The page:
The quantity (count) of coagulated flocs was measured and its value decreases with increasing agitating speed from 500 to 900 RPM. Floating of deflocculated small particles results in a decrease of particle quantity at the bottom. Figure 7 shows the deflocculation ratio defined by the decreased ratio of the particle quantity at the 500 RPM reference measurement. For example, for the initial measurement (labeled by the suffix H0) of mix C1, 6% deflocculation was observed with the change of 500 RPM to 600 RPM. Further increase to 700 RPM, 800 RPM, and 900 RPM causes deflocculation up to 12%, 14%, and 16%, respectively. The passage of time at rest increases the amount of strong flocculation (900-RPM measurement), which is supported by higher deflocculation ratios for a few-hour-old samples. The samples were at rest for 2 and 4 h, labeled by the suffixes H2 and H4, respectively. The only exception is mix C3 incorporating high-dosage HRWRA, where there is little change of the amount of flocculation over time and the amount is much higher than that of the others. A high dosage of HRWRA appears to restrain deflocculation during the mix process. In contrast, the deflocculation ratio of C5 (w/cm 60%) is lower than that of C4 (w/cm 30%) when measured before hydration (at H0), and a lower volume fraction of cement particles in the mix promotes deflocculation during the mixing process.

Their volume fractions are also shown in Figure 8, where only the measurements at 500 RPM and 900 RPM are displayed for simplicity. At the 500 RPM measurement, small particles (0–30 μm) observed in permanent flocculation (see Figure 5) are not found and large particles between 50 and 250 μm dominate the volume fraction. The large particles generally increase with the passage of time. Mix C2 was an exceptional case, and shows that the use of HRWRA can reduce the degree of flocculation as the passage of time. On the other hand, applying high-speed agitation up to 900 RPM left-squeezes the volume fraction. In particular, the population of small particles distributed at approximately 10 μm increases with 900 RPM. The loss of larger particles and increase of small particles confirms that deflocculation occurs in the measurement procedure. In addition, particles at all ages (0, 2, and 4 h) have similar size of less than 100 μm under such high-speed agitation (900 RPM). The agitation did not provide sufficient power exceeding the flocculation strength at this level, indicating that the strong flocs asymptotically approach the state of permanent coagulates. The trend of particle size becomes similar with the volume fractions of permanent coagulate shown by Figure 5, where small particles between 1 and 50 μm reappear.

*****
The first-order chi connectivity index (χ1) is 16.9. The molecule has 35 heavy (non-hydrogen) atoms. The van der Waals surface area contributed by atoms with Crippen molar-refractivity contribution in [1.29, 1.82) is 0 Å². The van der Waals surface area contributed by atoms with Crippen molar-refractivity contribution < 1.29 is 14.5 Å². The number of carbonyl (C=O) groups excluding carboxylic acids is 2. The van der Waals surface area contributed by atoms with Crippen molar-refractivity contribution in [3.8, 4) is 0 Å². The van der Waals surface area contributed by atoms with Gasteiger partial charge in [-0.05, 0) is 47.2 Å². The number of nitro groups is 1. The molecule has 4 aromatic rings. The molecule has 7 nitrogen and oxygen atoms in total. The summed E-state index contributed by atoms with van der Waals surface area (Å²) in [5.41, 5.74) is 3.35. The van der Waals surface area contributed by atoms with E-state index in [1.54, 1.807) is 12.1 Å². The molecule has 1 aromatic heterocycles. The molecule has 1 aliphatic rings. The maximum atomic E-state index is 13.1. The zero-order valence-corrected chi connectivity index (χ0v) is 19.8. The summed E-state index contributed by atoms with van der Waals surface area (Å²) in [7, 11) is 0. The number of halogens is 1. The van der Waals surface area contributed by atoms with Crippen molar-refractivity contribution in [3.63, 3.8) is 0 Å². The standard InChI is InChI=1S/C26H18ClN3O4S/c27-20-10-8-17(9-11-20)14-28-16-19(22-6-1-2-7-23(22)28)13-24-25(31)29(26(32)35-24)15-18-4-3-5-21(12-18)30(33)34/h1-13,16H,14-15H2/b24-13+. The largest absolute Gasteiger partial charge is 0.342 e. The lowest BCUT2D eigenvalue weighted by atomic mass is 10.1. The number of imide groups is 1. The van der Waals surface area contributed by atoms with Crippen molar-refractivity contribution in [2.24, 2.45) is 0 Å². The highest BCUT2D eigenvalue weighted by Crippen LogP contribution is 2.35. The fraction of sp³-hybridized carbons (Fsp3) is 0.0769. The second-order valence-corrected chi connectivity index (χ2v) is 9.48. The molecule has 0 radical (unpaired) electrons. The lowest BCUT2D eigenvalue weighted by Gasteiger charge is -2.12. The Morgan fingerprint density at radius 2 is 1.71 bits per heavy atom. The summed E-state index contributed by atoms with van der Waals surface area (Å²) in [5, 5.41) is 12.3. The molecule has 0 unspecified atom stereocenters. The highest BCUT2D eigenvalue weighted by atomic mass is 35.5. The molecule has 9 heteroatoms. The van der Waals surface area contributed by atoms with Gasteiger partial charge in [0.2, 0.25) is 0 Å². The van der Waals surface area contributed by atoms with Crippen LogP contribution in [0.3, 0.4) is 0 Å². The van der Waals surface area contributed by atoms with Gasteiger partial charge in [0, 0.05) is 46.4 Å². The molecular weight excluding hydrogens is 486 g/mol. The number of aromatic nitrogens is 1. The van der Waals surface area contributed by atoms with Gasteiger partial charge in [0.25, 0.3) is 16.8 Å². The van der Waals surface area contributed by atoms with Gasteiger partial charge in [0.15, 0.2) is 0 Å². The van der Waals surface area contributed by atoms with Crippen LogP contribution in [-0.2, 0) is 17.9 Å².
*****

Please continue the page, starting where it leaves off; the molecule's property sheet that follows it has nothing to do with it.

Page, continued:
In this study, it is assumed that strong flocculation is broken at 900 RPM agitation for a sample volume used in the bottom-up setup. The dimensional range of the flocculation is between 50 and 250 μm, and some samples were also observed to be in a state of permanent coagulation (see Figure 5). They are quantitatively extracted by the deflocculation ratio shown by Figure 7 and the results are summarized in Table 5. The initial measurement denoted by the suffix H0 varies among the samples even though the same mixing protocol and time were applied for all mixes. The mixing energy applied to the samples varies with their rheological properties, as shown in Figure 1, and, hence, the initial degree of flocculation depends on the mix proportion.